Electronic Literature

Critical Writing
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Abstract (in English): 

Entry on electronic literature providing a history of the term and exploring its contended usage.

Electronic literature is a generalized term used to describe a wide variety of computational literary practices beneath one broad umbrella, defined by the Electronic Literature Organization as works with important literary aspects that take advantage of the capabilities and contexts provided by the stand-alone or networked computer.”

The term is somewhat fraught, and often challenged as not sufficiently or accurately descriptive to suit the more taxonomically minded of its scholars and practitioners. By way of reduction and assemblage, one might patch together definitions of “electronic” and “literature” in a way that makes some sense: “electronic literature is the result or product of literary activity carried or performed using the computer.” But of course, that would leave us with most literary activity that takes place in the contemporary era.  What is really meant by “electronic literature” is that the computer (or the network context) is in some way essential to the performance or carrying-out of the literary activity in question.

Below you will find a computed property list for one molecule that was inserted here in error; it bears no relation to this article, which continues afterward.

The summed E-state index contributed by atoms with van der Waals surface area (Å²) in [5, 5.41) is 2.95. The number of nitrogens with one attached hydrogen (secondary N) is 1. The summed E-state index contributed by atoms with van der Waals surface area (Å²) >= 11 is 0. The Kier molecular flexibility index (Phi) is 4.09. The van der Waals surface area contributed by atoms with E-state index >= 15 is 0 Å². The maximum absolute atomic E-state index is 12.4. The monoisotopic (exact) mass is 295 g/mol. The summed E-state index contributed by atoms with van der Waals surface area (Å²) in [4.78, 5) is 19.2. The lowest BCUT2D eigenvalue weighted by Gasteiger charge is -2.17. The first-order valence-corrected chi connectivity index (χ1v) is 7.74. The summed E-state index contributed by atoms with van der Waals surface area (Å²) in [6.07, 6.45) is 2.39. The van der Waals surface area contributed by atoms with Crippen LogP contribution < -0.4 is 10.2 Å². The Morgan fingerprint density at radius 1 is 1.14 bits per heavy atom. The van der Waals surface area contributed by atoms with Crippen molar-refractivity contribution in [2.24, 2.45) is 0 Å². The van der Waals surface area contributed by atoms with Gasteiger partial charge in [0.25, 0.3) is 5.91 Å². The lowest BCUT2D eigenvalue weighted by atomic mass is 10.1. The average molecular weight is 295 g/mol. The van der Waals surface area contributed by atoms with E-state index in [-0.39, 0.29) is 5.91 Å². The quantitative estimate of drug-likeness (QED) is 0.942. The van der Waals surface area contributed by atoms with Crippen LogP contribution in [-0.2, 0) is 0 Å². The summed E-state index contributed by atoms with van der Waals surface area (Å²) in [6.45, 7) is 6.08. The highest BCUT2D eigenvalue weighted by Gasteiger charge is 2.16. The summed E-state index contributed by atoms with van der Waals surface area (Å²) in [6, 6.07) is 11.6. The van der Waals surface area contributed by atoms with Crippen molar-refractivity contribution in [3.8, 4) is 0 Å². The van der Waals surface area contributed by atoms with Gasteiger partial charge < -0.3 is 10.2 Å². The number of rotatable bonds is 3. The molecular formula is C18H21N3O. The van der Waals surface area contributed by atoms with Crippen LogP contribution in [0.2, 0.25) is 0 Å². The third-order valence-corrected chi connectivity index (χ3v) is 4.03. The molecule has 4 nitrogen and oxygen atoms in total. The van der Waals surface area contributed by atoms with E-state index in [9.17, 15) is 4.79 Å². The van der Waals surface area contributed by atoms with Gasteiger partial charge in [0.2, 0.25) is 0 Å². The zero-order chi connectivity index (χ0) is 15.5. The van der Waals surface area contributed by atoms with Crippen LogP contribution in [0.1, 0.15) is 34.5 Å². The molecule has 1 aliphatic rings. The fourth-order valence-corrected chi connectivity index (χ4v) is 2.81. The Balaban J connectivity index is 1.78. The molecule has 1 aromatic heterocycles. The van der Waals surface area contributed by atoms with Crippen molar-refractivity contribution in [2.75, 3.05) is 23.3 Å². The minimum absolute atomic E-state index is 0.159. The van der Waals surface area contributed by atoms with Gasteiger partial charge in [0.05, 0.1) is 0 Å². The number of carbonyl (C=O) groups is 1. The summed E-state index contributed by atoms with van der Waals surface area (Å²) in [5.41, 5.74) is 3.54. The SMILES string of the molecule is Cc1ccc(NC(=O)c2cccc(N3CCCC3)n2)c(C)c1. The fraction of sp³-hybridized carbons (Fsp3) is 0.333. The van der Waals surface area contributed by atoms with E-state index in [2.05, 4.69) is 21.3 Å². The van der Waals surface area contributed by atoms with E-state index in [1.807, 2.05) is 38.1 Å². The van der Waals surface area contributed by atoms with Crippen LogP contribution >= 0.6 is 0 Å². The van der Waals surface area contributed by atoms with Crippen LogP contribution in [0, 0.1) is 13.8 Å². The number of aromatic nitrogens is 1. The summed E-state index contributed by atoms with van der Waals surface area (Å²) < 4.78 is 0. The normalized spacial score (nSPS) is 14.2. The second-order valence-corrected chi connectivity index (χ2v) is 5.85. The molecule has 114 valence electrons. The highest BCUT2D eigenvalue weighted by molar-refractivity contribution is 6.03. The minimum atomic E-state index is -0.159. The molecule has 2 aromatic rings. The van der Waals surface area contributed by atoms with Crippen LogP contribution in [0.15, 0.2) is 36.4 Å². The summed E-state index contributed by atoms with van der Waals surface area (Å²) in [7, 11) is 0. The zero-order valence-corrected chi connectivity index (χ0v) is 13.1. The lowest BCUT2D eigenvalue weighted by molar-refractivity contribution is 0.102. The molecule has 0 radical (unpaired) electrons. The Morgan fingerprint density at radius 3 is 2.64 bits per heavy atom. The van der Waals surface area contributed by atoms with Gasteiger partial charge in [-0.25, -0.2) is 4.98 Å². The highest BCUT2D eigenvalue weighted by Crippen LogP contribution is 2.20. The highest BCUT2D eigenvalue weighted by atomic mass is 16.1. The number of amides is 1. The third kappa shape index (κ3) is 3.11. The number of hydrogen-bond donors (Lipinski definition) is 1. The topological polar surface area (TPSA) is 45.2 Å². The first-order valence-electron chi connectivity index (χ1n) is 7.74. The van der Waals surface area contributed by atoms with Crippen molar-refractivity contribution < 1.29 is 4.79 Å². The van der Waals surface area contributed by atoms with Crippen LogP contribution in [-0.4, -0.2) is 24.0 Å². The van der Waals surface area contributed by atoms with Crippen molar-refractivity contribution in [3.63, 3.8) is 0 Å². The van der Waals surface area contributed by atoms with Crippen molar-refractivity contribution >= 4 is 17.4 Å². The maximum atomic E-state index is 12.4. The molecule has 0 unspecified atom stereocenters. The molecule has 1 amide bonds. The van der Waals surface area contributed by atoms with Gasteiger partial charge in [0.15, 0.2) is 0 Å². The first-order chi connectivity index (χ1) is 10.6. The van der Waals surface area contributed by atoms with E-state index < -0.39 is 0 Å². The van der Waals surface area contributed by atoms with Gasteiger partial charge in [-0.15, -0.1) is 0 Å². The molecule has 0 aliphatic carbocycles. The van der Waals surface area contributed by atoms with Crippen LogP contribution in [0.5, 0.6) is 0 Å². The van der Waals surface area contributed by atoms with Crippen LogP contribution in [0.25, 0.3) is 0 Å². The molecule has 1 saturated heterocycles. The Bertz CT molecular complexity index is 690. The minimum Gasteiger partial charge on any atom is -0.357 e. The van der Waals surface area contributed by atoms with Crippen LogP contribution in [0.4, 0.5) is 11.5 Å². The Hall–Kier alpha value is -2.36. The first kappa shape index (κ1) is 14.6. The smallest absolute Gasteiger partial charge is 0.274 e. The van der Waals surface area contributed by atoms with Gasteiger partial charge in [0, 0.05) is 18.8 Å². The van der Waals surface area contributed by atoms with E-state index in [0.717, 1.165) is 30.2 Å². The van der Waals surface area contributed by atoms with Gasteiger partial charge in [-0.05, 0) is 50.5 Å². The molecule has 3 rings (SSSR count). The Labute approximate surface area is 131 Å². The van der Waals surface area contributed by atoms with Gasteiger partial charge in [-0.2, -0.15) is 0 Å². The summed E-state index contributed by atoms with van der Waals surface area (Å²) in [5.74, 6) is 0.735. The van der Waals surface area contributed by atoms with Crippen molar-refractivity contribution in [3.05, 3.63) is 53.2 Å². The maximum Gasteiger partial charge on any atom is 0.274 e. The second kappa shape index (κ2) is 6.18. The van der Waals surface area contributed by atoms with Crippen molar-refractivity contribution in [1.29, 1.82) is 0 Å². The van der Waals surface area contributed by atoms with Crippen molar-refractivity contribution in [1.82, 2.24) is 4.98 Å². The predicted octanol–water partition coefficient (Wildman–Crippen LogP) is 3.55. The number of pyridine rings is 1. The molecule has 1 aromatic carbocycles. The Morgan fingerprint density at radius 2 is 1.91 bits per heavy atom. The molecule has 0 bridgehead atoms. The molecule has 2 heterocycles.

(Source: Author's introduction)

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Scott Rettberg